Friday, September 29, 2006

On Politics

I got this interesting email from a reader the other day.
After a couple of chapters of Last Shot, I was hooked. Then came the cheap political barbs agaist Cheney & Ashcroft, and I kind of lost patience with it. Too bad your so jaded. It looked promising.
I wrote back:

It always surprises me when readers take political dialogue or comments of the characters and assume them to be the position of the author. My characters tend to be apolitical or anti-political - they're a cynical, suspicious bunch. The Clinton barbs in my books during those years inevitably led to emails from angry liberals. But no one interprets a rapist character's rantings as the author advocating rape, or revealing his true position.

In any event, if you find such remarks off-putting, there's not much I can say to that.
To his credit, the man responded:

Thank you for your reply. It did seem that a point of view was being expressed. I'm sorry if I have jumped to a conclusion. I'll give some of your earlier books a try to get some context, and perspective. Thanks again.

To which I replied:

It's an interesting question. In Do No Harm, I wrote about a liberal doctor colliding with street-smart cops. The doc is too naive, and the cops tend too aggressive. In the book, the path to successful resolution of the issue lies directly between the two. It was funny for me to see how people on either side of the political fence reacted, everyone thinking that the characters' opinions were the author's -- but usually only the characters whose opinions they disagreed with. Maybe we're set up to interpret that way.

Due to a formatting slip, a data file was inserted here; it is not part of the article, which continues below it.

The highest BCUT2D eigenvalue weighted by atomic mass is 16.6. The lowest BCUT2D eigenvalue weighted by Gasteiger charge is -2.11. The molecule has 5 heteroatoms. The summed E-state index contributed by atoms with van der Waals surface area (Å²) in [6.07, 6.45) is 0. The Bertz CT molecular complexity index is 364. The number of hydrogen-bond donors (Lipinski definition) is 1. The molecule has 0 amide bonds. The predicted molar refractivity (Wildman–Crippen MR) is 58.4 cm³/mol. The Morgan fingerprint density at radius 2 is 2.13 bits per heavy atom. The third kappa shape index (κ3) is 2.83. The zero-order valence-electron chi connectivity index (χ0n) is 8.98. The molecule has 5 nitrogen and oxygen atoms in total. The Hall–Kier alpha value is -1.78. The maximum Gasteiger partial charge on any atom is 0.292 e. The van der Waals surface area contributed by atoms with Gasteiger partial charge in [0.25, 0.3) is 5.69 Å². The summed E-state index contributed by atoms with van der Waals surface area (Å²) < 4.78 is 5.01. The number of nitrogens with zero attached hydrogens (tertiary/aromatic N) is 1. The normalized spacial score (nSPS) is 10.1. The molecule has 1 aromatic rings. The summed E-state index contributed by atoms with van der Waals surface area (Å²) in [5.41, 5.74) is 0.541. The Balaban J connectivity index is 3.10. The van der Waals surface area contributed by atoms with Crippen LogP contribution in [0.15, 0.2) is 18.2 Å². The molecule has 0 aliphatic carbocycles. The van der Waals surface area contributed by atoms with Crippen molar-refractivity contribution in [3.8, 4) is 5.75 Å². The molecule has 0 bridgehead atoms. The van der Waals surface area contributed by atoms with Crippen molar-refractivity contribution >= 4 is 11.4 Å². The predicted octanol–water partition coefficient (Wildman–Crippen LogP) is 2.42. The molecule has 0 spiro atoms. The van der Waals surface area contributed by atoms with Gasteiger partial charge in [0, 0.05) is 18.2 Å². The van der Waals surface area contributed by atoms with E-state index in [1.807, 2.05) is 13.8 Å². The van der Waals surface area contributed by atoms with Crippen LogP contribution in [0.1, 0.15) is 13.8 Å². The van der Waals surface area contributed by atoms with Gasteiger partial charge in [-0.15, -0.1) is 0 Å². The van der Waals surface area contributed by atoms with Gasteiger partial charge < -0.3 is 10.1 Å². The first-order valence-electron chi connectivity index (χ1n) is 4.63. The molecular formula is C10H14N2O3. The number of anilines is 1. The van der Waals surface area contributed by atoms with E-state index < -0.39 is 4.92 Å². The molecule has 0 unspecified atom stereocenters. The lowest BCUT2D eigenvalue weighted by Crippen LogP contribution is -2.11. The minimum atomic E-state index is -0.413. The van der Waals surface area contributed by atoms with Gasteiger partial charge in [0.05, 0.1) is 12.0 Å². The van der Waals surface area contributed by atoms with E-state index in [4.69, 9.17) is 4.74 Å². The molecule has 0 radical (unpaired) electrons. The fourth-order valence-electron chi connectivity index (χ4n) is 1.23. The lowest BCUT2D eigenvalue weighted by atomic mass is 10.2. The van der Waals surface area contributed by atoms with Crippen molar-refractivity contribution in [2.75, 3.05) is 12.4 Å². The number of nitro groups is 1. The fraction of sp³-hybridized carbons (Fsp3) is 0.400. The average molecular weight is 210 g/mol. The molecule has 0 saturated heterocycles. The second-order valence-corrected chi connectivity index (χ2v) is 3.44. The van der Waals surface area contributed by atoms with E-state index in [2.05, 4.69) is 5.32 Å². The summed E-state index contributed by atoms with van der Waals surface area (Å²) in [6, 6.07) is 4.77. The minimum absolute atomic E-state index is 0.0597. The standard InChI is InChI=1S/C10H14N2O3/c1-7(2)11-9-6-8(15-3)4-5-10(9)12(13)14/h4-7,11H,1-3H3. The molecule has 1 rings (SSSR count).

It is an odd issue -- when people decide to get offended and why. Sometimes, a book DOES display a clear bias. But sometimes, as in Last Shot, the opinions are what make the most sense for a character. At times these opinions can overlap with the author's, but not always. Bizarrely, I've also had people email me thinking I was racist because my antagonists use derogatory terms(!).

Saturday, September 23, 2006

My Last Blog Entry

Was in fact from The Onion, identified by Hunter Goatley. Thanks, Hunter!

The link is

Wednesday, September 20, 2006

Of Mice and Cliffs Notes

This was forwarded on to me by my high-school English teacher. Priceless. It's been zapped around the Internet enough that I've lost the reference (maybe from the Onion?) so if you can identify it, please do and I'll put up the proper credit and a link.


Girl Moved To Tears By Of Mice And Men Cliffs Notes
August 18, 2006 | | Special Section: Back-To-School Special


In what she described as "the most emotional moment" of her academic life, University of Virginia sophomore communications major Grace Weaver sobbed openly upon concluding Steinbeck's seminal work of American fiction Of Mice And Men's Cliffs Notes early last week.

"This book has changed me in a way that only great literature summaries can," said Weaver, who was so shaken by the experience that she requested an extension on her English 229 essay. "The humanity displayed in the Character Flowchart really stirred something in me. And Lennie's childlike innocence was beautifully captured through the simple, ranch-hand slang words like 'mentally handicapped' and 'retarded.'"

Added Weaver: "I never wanted the synopsis to end."

Weaver, who formed an "instant connection" with Lennie's character-description paragraph, said she began to suspect the novel might end tragically after reading the fourth sentence which suggested the gentle giant's strength and fascination with soft things would "lead to his untimely demise."

"I was amazed at how attached to him I had become just from the critical commentary," said Weaver, still clutching the yellow-and-black-striped study guide. "When I got to the last sentence 'George shoots Lennie in the head,' it seemed so abrupt. But I found out later that the 'ephemeral nature of life' is a major theme of the novel."